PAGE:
Leisurely circuit

Today’s picture celebrates my sister Mary’s continuing recovery from her hip operation.  Here she is on the top of a hill with not a crutch in sight.

Crutchless on top of parliament hill

My day was pleasantly full of things to do.

It started with a very early breakfast and a 34 mile cycle ride with Dropscone.  The ride took in Waterbeck, Gair, Kirkpatrick Fleming, Gretna, Milltown of Sark and Glenzier.   I was keen not to over do things so I made sure that whenever a hill appeared (which wasn’t often because I had chosen the route), I was in front and setting a very steady pace.  By this means we managed to get round at a steady 15 mph without getting tired.  Once again, it was perfect cycling conditions, warm and with little or no wind.  This unusual state of affairs is set to end tomorrow with a drop in temperature and the return of a brisk north wind so I was very pleased to have made good use of a fine day.

We were back in Langholm by 10 o’clock and this gave me time for a shower and a cup of coffee before going up to the Archive Centre to meet Derek, a visitor to Langholm from Canada.  He was retracing the footsteps of his grandfather who was born here but left Langholm to join the navy before emigrating to Canada.

We found a picture of his grandfather in our archive collection.  He is sitting in the centre of the group in his navy uniform.  His grandson is sitting in the archive centre.


Derek has given me a memoir which his grandfather wrote of his early days in Langholm as well as some family photographs.   We had an interesting chat and he went off to tour the Canonbie area where  his family came from before moving to Langholm.

I just had time to go home, watch a bird or two…

blue tit ringed
A ringed blue tit. Not ringed in our garden. Perhaps a visitor from the Moorland feeding station.
chcchaffinch and plum blossoms
A chaffinch in the plum tree

… and make lunch before it was time to go out again and do my weekly stint at the Tourist Information point.  As well as a social visit from Dropscone, coming back from playing nine holes of golf, I actually gave some tourist information to a real tourist this week.  I wouldn’t call one tourist in two hours a lot but it was better than last week.

It was a lovely sunny day while I was in the tourist office so when I had locked up, I packed up my camera, bought an ice cream from the van on the Kilngreen and set off to see some nuthatches.

Green was all around…

Lodge walks
Looking back down the Lodge walks
Looking across the Castleholm

…but sadly by the time that I had walked up to the first nest site, the sun had gone in.  The nuthatches must be feeding young because they were very busy.


nuthatch at the nest

After watching them come and go for a while, I walked down to the other nest site to see if there was any activity there.  There was.

nuthatch at the nest

I walked back to the Kilngreen and watched a dipper on the far side of the river, too far away to photograph and a gull which rose up and flew directly away from me in a rather pointed way.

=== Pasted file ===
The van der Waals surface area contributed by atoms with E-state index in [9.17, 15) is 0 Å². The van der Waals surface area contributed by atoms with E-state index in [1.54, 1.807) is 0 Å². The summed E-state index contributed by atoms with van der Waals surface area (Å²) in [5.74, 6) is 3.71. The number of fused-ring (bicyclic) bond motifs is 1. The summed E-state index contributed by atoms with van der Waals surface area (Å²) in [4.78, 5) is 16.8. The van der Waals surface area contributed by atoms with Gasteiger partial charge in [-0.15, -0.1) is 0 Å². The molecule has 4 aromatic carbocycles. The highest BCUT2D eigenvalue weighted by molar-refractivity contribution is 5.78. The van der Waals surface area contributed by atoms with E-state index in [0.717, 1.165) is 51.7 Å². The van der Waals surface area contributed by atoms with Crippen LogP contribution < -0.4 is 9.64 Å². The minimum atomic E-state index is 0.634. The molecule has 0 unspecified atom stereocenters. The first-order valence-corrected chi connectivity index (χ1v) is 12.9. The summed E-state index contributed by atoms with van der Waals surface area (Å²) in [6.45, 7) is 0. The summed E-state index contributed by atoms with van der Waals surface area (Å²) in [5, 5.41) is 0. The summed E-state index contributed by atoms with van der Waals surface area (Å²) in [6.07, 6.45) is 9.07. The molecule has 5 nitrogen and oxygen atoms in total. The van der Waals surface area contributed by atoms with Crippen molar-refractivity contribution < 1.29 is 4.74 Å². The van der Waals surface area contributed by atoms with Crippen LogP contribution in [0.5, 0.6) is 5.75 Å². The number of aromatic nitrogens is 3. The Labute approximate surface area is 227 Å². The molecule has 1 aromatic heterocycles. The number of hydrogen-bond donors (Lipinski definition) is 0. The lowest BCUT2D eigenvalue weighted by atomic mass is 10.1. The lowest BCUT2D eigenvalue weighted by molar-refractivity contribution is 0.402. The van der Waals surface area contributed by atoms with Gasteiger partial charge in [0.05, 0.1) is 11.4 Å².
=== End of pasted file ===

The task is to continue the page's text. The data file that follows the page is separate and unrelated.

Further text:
A heron flew directly overhead…

heron…but none of this was very satisfactory so I looked up the river for a moment….

jubilee bridge
More greenery

…and then returned home.

The apples are showing more blossom every day….

apple blossom

…so I got out my soft brush and did my busy bee impersonation.  The strawberries are starting to flower too so I will be kept being a busy bee for a bit.

The siskins were putting on a show.


I made some stew for my tea and prepared some music for my flute pupil Luke and then it was time to pick up Susan and drive to Carlisle for another evening of enjoyable recorder playing.   We had an entertaining selection of music with works by Byrd and Holborne topping the bill.  There was lemon cake afterwards to make the evening even more satisfactory.

There were a number of entrants in the flying bird of the day category but I picked this goldfinch.






Published by tootlepedal

Cyclist, retired teacher, curmudgeon, keen amateur photographer.

21 thoughts on “Leisurely circuit

    1. This is sadly but obviously true. There seems to be no political push at all among developed countries to consider how far their own behaviour is causing themselves serious problems. This may be because the political classes seem to be very much in the hands of those who consider making money is the only good. These people doubtless consider that their wealth will insulate them from the consequences of their actions and in this, they are probably right. For the rest of us, or at least for our children, the outlook is not very promising.

  1. The bees need all our help, so pleased you managed a good day,and were able to post yet another excellent blog. I imagine meeting Derek was a wonderful bonus for all the work on the archive?

  2. beautiful picture of the lodge drive – certainly a homesick moment there Tom – but thanks anyway.

  3. Plenty of perching birds, thank you and glad you managed the cycle ride so well. How clever to act like a bee and do your own pollinating, whatever next!

    1. This is the best time of the year for me. All the stories in world religions about death and rebirth are founded on the feeling that spring gives to mankind.

  4. What a lot of bicycling in a few days.
    Loved the chaffinch in the plum tree.
    Good that you were able to find Derek’s grandfather in your archive material.

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